6. says

    Congratulations on your SITS day. I hope it's a fabulous day for you.

    Sorry about the chicken. That is the sucky part of farming. I used to play with our pigs when I was little. Imagine my disgust when I was told where the ham I was eating had come from. So sad. Why, oh why, do we name them and love them?

    • Ashley @ It's Fitting says

      Seriously. We use to name the pigs on my grandma’s farm.. but we were actually calling them bacon and ham, so I think we had an idea of where they were eventually going. Kind of sadistic, no? :-)

    • ItsaFitting says

      Thanks Andrea – such is the life of a farmer… But seeing as how I straddle that line of urban farmer and completely emotional softie… it can get a little weepie around these parts when something yucky happens. :-)

  7. ItsaFitting says

    Angi you are so right. It was an interesting lesson to teach my 2.5 year old, but an important one. We live in a fairly rural area, so he does have a chance to see where his food comes from and he understands that we eat animals, etc but it still stinks.

  8. Venus says

    Gah!!! Heartbreaking. Sorry you had to go through that… here's hoping no other asswipe critters go after your chickens!

  9. Venus says

    Gah!!! Heartbreaking. Sorry you had to go through that… here's hoping no other asswipe critters go after your chickens!

    • ItsaFitting says

      Yeah, it sucked. But I guess that comes along with the farming territory… or at least that's what my 92 year old farming grandfather tells me.

    • ItsaFitting says

      Yeah, I talk a big game about wanting to be a farmer, but the actual reality of it sometimes SUCKS. So I'm a sensitive farmer??

    • ItsaFitting says

      Thanks. It just blows because you start to think about them as your pets… that is of course until it's time to eat them… :-)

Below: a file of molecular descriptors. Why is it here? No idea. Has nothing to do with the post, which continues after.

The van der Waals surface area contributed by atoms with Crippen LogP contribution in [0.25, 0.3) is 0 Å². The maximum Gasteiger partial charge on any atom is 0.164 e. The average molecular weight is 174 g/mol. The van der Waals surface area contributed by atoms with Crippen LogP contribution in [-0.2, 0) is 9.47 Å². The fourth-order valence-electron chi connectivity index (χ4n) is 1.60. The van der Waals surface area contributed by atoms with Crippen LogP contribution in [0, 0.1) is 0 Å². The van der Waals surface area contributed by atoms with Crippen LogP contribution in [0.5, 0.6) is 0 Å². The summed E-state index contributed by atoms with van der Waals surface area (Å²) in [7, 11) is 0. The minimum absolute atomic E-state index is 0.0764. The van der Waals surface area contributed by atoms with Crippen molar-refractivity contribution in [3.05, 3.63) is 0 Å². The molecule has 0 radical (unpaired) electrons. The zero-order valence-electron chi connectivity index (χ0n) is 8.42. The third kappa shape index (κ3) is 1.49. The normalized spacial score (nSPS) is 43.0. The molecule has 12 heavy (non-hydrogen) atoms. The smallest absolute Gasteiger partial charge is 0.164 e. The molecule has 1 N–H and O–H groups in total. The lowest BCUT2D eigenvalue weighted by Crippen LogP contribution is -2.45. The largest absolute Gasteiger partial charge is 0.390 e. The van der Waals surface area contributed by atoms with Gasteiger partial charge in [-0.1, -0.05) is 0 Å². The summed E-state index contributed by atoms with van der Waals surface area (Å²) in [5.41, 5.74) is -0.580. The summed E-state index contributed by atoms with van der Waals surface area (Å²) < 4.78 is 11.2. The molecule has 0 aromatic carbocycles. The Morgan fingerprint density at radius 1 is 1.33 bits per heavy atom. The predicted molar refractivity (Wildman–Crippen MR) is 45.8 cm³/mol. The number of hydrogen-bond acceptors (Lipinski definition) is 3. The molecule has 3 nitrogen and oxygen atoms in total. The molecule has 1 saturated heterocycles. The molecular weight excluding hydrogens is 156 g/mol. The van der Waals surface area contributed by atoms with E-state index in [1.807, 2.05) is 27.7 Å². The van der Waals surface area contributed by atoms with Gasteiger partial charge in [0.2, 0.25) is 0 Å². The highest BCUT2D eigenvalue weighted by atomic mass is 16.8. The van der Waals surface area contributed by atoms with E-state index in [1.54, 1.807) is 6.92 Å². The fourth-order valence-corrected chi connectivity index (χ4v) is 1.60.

10. ItsaFitting says

    Thanks. It just blows because you start to think about them as your pets… that is of course until it's time to eat them… :-)

  11. says

    Awwww! {{ hugs }}

    We have chickens too (Plymouth Barred Rock hens – 14 of 'em) and I totally get it. We got them as chicks last October, and so far have only lost one to the incredulous heat wave we had a month or so back.

    But we do have an injured one that is currently living in our laundry room (PegLeg). Did you know chickens can become cannibalistic if one of them is injured? We found out the hard way. She'll probably never be able to be reintegrated into the flock.

    Glad to find a fellow chicken wrangler! Good luck with the rest of your girls!

    {{ stopping by from SITS }}

    • ItsaFitting says

      Thanks for stopping by! And yeah… it sucked. 14 PBRs? Holy MACKEREL! I wanted to get more to replace my Betty, but realize that I a) can't only reintroduce one, and b) don't really know if I want five or six chickens. So, we are on hold at this point.
      Awwww, poor PegLeg! And yes, I did know that about hens. Mine seem to be nice, but I'm not going to test out that theory ;-)

  12. says

    Awwww! {{ hugs }}

    We have chickens too (Plymouth Barred Rock hens – 14 of 'em) and I totally get it. We got them as chicks last October, and so far have only lost one to the incredulous heat wave we had a month or so back.

    But we do have an injured one that is currently living in our laundry room (PegLeg). Did you know chickens can become cannibalistic if one of them is injured? We found out the hard way. She'll probably never be able to be reintegrated into the flock.

    Glad to find a fellow chicken wrangler! Good luck with the rest of your girls!

    {{ stopping by from SITS }}

  13. ItsaFitting says

    Thanks for stopping by! And yeah… it sucked. 14 PBRs? Holy MACKEREL! I wanted to get more to replace my Betty, but realize that I a) can't only reintroduce one, and b) don't really know if I want five or six chickens. So, we are on hold at this point.
    Awwww, poor PegLeg! And yes, I did know that about hens. Mine seem to be nice, but I'm not going to test out that theory ;-)

  14. ItsaFitting says

    Yeah, I talk a big game about wanting to be a farmer, but the actual reality of it sometimes SUCKS. So I'm a sensitive farmer??

  15. ItsaFitting says

    Yeah, it sucked. But I guess that comes along with the farming territory… or at least that's what my 92 year old farming grandfather tells me.

  16. ItsaFitting says

    Thanks Andrea – such is the life of a farmer… But seeing as how I straddle that line of urban farmer and completely emotional softie… it can get a little weepie around these parts when something yucky happens. :-)

  17. ItsaFitting says

    Thanks Audrey! It totally is worth it, but also worth the money to secure the flock properly to minimize the risk. We have a roof on our chicken run because guess what? Chickens fly away… WHO KNEW? (I certainly didn't)